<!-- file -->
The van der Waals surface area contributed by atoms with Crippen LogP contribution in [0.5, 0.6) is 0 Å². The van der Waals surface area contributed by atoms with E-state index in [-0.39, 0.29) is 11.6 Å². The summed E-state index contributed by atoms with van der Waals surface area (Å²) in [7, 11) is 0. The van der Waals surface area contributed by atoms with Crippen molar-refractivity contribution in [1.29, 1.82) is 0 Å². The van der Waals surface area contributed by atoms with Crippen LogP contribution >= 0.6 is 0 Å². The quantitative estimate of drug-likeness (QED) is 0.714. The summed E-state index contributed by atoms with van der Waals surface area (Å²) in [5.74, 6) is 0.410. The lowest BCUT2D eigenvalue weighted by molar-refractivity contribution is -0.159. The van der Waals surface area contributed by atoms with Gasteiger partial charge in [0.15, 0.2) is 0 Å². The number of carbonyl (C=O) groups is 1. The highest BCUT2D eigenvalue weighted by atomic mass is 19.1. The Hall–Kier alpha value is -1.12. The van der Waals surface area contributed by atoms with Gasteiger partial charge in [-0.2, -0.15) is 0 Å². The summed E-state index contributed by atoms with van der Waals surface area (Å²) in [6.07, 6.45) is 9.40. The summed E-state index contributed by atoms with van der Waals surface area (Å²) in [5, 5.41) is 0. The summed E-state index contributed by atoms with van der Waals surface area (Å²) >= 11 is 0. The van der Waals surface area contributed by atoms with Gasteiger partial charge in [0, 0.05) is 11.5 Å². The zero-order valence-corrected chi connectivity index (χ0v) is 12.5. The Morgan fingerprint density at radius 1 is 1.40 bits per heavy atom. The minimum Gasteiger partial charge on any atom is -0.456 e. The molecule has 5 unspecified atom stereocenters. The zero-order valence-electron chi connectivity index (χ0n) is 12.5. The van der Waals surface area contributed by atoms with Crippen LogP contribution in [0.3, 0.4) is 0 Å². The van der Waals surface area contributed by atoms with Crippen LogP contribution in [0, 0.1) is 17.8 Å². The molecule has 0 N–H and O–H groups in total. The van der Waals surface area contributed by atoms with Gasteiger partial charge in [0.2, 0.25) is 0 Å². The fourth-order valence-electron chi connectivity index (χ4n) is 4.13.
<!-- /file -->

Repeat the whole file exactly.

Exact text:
The van der Waals surface area contributed by atoms with Crippen LogP contribution in [0.5, 0.6) is 0 Å². The van der Waals surface area contributed by atoms with E-state index in [-0.39, 0.29) is 11.6 Å². The summed E-state index contributed by atoms with van der Waals surface area (Å²) in [7, 11) is 0. The van der Waals surface area contributed by atoms with Crippen molar-refractivity contribution in [1.29, 1.82) is 0 Å². The van der Waals surface area contributed by atoms with Crippen LogP contribution >= 0.6 is 0 Å². The quantitative estimate of drug-likeness (QED) is 0.714. The summed E-state index contributed by atoms with van der Waals surface area (Å²) in [5.74, 6) is 0.410. The lowest BCUT2D eigenvalue weighted by molar-refractivity contribution is -0.159. The van der Waals surface area contributed by atoms with Gasteiger partial charge in [0.15, 0.2) is 0 Å². The number of carbonyl (C=O) groups is 1. The highest BCUT2D eigenvalue weighted by atomic mass is 19.1. The Hall–Kier alpha value is -1.12. The van der Waals surface area contributed by atoms with Gasteiger partial charge in [-0.2, -0.15) is 0 Å². The summed E-state index contributed by atoms with van der Waals surface area (Å²) in [6.07, 6.45) is 9.40. The summed E-state index contributed by atoms with van der Waals surface area (Å²) in [5, 5.41) is 0. The summed E-state index contributed by atoms with van der Waals surface area (Å²) >= 11 is 0. The van der Waals surface area contributed by atoms with Gasteiger partial charge in [0, 0.05) is 11.5 Å². The zero-order valence-corrected chi connectivity index (χ0v) is 12.5. The Morgan fingerprint density at radius 1 is 1.40 bits per heavy atom. The minimum Gasteiger partial charge on any atom is -0.456 e. The molecule has 5 unspecified atom stereocenters. The zero-order valence-electron chi connectivity index (χ0n) is 12.5. The van der Waals surface area contributed by atoms with Crippen LogP contribution in [0.3, 0.4) is 0 Å². The van der Waals surface area contributed by atoms with Crippen LogP contribution in [0, 0.1) is 17.8 Å². The molecule has 0 N–H and O–H groups in total. The van der Waals surface area contributed by atoms with Gasteiger partial charge in [0.2, 0.25) is 0 Å². The fourth-order valence-electron chi connectivity index (χ4n) is 4.13.